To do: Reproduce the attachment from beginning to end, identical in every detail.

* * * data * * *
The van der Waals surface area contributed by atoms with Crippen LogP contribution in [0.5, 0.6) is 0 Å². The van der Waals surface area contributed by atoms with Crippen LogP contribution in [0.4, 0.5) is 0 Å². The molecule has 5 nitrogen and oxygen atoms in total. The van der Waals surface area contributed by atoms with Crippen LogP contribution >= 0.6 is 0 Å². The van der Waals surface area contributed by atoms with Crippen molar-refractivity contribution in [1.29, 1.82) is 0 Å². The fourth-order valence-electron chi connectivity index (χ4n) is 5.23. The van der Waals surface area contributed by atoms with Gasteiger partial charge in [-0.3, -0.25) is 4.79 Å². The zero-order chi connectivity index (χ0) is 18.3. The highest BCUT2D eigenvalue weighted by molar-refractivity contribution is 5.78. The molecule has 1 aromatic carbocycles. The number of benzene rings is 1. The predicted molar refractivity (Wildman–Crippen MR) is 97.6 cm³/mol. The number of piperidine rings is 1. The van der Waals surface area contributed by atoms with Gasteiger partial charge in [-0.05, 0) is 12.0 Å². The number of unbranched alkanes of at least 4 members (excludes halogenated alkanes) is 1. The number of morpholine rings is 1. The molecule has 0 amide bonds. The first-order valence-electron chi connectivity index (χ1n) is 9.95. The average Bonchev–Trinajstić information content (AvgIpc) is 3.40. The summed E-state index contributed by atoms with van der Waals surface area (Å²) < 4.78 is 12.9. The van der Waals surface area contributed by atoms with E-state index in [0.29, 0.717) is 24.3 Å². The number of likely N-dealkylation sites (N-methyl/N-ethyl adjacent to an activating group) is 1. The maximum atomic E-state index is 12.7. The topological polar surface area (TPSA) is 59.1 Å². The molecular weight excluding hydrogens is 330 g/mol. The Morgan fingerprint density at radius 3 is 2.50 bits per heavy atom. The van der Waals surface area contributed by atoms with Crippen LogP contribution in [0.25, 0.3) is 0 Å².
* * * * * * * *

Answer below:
The van der Waals surface area contributed by atoms with Crippen LogP contribution in [0.5, 0.6) is 0 Å². The van der Waals surface area contributed by atoms with Crippen LogP contribution in [0.4, 0.5) is 0 Å². The molecule has 5 nitrogen and oxygen atoms in total. The van der Waals surface area contributed by atoms with Crippen LogP contribution >= 0.6 is 0 Å². The van der Waals surface area contributed by atoms with Crippen molar-refractivity contribution in [1.29, 1.82) is 0 Å². The fourth-order valence-electron chi connectivity index (χ4n) is 5.23. The van der Waals surface area contributed by atoms with Gasteiger partial charge in [-0.3, -0.25) is 4.79 Å². The zero-order chi connectivity index (χ0) is 18.3. The highest BCUT2D eigenvalue weighted by molar-refractivity contribution is 5.78. The molecule has 1 aromatic carbocycles. The number of benzene rings is 1. The predicted molar refractivity (Wildman–Crippen MR) is 97.6 cm³/mol. The number of piperidine rings is 1. The van der Waals surface area contributed by atoms with Gasteiger partial charge in [-0.05, 0) is 12.0 Å². The number of unbranched alkanes of at least 4 members (excludes halogenated alkanes) is 1. The number of morpholine rings is 1. The molecule has 0 amide bonds. The first-order valence-electron chi connectivity index (χ1n) is 9.95. The average Bonchev–Trinajstić information content (AvgIpc) is 3.40. The summed E-state index contributed by atoms with van der Waals surface area (Å²) < 4.78 is 12.9. The van der Waals surface area contributed by atoms with E-state index in [0.29, 0.717) is 24.3 Å². The number of likely N-dealkylation sites (N-methyl/N-ethyl adjacent to an activating group) is 1. The maximum atomic E-state index is 12.7. The topological polar surface area (TPSA) is 59.1 Å². The molecular weight excluding hydrogens is 330 g/mol. The Morgan fingerprint density at radius 3 is 2.50 bits per heavy atom. The van der Waals surface area contributed by atoms with Crippen LogP contribution in [0.25, 0.3) is 0 Å².